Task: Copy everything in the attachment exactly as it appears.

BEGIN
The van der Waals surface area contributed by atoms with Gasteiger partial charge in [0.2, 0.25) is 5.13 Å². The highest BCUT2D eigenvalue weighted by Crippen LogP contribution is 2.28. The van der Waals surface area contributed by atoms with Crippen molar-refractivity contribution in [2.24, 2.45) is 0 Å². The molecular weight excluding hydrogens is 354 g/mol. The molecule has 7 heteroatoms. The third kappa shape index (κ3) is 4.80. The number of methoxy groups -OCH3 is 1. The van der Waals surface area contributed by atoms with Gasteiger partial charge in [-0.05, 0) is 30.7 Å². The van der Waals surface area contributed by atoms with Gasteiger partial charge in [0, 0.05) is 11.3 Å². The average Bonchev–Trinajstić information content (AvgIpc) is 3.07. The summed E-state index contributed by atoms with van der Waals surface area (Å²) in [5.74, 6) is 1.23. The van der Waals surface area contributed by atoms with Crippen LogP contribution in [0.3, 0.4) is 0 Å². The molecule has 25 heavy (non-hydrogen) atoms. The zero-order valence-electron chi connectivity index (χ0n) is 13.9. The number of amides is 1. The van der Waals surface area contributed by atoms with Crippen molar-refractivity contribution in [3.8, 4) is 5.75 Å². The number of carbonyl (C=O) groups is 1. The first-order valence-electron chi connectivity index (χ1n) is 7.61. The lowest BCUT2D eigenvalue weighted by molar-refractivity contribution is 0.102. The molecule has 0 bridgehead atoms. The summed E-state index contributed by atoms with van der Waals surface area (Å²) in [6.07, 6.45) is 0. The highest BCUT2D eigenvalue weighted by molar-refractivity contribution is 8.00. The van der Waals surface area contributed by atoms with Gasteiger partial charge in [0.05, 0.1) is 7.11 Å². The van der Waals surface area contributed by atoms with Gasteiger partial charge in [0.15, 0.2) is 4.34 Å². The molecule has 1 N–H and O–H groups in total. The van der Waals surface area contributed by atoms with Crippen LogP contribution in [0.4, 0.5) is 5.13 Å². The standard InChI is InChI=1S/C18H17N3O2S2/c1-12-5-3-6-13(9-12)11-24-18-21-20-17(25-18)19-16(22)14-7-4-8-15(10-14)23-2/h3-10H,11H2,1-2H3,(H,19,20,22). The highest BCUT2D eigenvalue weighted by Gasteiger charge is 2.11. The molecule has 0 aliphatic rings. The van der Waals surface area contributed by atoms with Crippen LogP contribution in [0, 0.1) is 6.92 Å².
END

The van der Waals surface area contributed by atoms with Gasteiger partial charge in [0.2, 0.25) is 5.13 Å². The highest BCUT2D eigenvalue weighted by Crippen LogP contribution is 2.28. The van der Waals surface area contributed by atoms with Crippen molar-refractivity contribution in [2.24, 2.45) is 0 Å². The molecular weight excluding hydrogens is 354 g/mol. The molecule has 7 heteroatoms. The third kappa shape index (κ3) is 4.80. The number of methoxy groups -OCH3 is 1. The van der Waals surface area contributed by atoms with Gasteiger partial charge in [-0.05, 0) is 30.7 Å². The van der Waals surface area contributed by atoms with Gasteiger partial charge in [0, 0.05) is 11.3 Å². The average Bonchev–Trinajstić information content (AvgIpc) is 3.07. The summed E-state index contributed by atoms with van der Waals surface area (Å²) in [5.74, 6) is 1.23. The van der Waals surface area contributed by atoms with Crippen LogP contribution in [0.3, 0.4) is 0 Å². The molecule has 25 heavy (non-hydrogen) atoms. The zero-order valence-electron chi connectivity index (χ0n) is 13.9. The number of amides is 1. The van der Waals surface area contributed by atoms with Crippen molar-refractivity contribution in [3.8, 4) is 5.75 Å². The number of carbonyl (C=O) groups is 1. The first-order valence-electron chi connectivity index (χ1n) is 7.61. The lowest BCUT2D eigenvalue weighted by molar-refractivity contribution is 0.102. The molecule has 0 bridgehead atoms. The summed E-state index contributed by atoms with van der Waals surface area (Å²) in [6.07, 6.45) is 0. The highest BCUT2D eigenvalue weighted by molar-refractivity contribution is 8.00. The van der Waals surface area contributed by atoms with Gasteiger partial charge in [0.05, 0.1) is 7.11 Å². The van der Waals surface area contributed by atoms with Gasteiger partial charge in [0.15, 0.2) is 4.34 Å². The molecule has 1 N–H and O–H groups in total. The van der Waals surface area contributed by atoms with Crippen LogP contribution in [0.4, 0.5) is 5.13 Å². The standard InChI is InChI=1S/C18H17N3O2S2/c1-12-5-3-6-13(9-12)11-24-18-21-20-17(25-18)19-16(22)14-7-4-8-15(10-14)23-2/h3-10H,11H2,1-2H3,(H,19,20,22). The highest BCUT2D eigenvalue weighted by Gasteiger charge is 2.11. The molecule has 0 aliphatic rings. The van der Waals surface area contributed by atoms with Crippen LogP contribution in [0, 0.1) is 6.92 Å².